Source: NMHS Newsletter, November 1994

Cecil Eiler - Home from the North Woods

By Suzanne Eiler Miller

Note: Two years out of high school in 1924 Cecil Eiler (1902 - 1991) started a small battery business in North Manchester. The same year he purchased a lot at 110 W Main and built Eiler's Service Station, a business he operated successfully until WW II. He joined the local Fire Department also in 1924 and would later retire as Chief of the Township Department.

"Tell me a story." When Dad ("Cec" Eiler) arrived home from one of his trips to the North Woods, the first thing I wanted him to do was to tell me a story about one of his adventures.

I loved the way Dad looked when he came home from one of his hunts. No movie hero showing at the Ritz or Marshall could match his dark good looks or could any script have more drama than his stories of the great north woods in the early 30's. "He's home!" would ring through the Red Brick (201 West 3rd -now being restored by Allen D. White) as he would drive up, the deer strapped to the side of the Hudson. He would almost run into the house, throw down his stuffed duffle bags, set his rifle in the corner of the kitchen just back of the front kitchen door. There was an aura of pine woods, adventure, wild scent about Dad that would thrill any young child's heart. And his appearance! He had a disarming grin that suggested he knew more than he was telling that only whetted my appetite to know more. He would riffle his black hair back from his forehead and run his hand over his growth of prickly black beard. He still wore layers of wool trousers he tucked in his high-topped boots. The shirt of his long underwear I could see at the open neck of his shirt and at the ends of his turned-up sleeves.

"Tell me a story." I begged Dad from the moment he would come home. Between the living room and the dining room in the Red Brick was the 'register', a wide seat with grating that brought the warm air directly up from the furnace below. This is where I would sit while Dad would tell me of his adventures. How the moose charged and he barely escaped before he shot it with his 30-06. Or when they found Old Nels dead in his cabin deep in the woods. Or when Chum, the Indian guide, gave him pelts and porcupine quills to bring home to Susie as gifts. He transported me to a far-away world that held me spell-bound and still does.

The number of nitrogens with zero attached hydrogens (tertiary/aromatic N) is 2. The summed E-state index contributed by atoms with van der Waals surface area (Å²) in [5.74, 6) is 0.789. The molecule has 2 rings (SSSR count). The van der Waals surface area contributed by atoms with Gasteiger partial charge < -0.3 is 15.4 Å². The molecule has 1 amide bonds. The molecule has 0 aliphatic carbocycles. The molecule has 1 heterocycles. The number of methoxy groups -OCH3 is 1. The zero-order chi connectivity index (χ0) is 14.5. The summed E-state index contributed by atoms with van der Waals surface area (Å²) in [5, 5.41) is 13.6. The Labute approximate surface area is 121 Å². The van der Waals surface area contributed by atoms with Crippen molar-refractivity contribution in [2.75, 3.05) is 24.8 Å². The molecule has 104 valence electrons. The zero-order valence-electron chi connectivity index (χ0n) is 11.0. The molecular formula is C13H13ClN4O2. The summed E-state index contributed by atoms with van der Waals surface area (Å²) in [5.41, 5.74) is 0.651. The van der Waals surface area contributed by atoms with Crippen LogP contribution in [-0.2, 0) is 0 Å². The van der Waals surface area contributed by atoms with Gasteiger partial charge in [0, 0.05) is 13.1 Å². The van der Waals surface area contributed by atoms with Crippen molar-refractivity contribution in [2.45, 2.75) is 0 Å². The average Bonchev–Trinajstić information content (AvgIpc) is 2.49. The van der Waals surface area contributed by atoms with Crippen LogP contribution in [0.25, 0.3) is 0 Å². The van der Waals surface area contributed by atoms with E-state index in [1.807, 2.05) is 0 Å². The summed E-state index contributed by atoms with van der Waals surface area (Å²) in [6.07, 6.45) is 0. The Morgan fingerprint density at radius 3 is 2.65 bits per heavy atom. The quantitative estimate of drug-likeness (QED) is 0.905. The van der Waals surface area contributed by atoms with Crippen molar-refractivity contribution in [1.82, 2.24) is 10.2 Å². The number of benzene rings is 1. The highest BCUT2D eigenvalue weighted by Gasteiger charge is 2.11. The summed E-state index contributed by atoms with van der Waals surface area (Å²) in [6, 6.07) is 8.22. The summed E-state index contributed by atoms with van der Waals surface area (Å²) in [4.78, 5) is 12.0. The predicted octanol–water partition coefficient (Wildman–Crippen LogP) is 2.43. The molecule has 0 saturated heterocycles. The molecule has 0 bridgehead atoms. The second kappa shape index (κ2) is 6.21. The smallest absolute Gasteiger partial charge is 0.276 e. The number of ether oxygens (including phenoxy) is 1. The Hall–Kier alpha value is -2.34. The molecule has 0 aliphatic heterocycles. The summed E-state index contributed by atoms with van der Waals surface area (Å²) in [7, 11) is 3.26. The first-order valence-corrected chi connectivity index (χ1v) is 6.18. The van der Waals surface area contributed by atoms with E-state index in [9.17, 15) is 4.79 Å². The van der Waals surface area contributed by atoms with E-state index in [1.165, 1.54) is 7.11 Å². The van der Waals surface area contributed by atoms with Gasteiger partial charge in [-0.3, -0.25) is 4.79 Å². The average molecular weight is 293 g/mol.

News would spread that 'Cec was home", and soon friends would begin to arrive. We would gather around the big table in the kitchen and Dad would tell his tales to everyone. Mother (Mae) would perk coffee and begin frying the sourdough buckwheat cakes everyone relished. Friends, take a deep breath. Just imagine the aroma: coffee/sourdough/buckwheats, old hunting boots/newly tanned pelts/fresh air as the door is opened and closed. Neighbors came to look at the deer, count the points on the rack and Dad would tell the details of the shoot until it was all told.

Next day Dad would take the deer to Fred Flook on West Main to butcher and package. I would go with him as he delivered these packages to his friends. He always shared his game. One year he entertained all the business men at the Young Hotel. Mabel Dunbar prepared the venison dinner and served her famous angel food cake for dessert. Another year he had the firemen. Mother had a smorgasbord, a popular way of entertaining at that time. And Harry Leffel kept good humored accounts of many of the anecdotes in the NEWS JOURNAL.

I wish you could all remember with me those venison dinners Mae Eiler served at the Red Brick flavored with stories of the North Woods.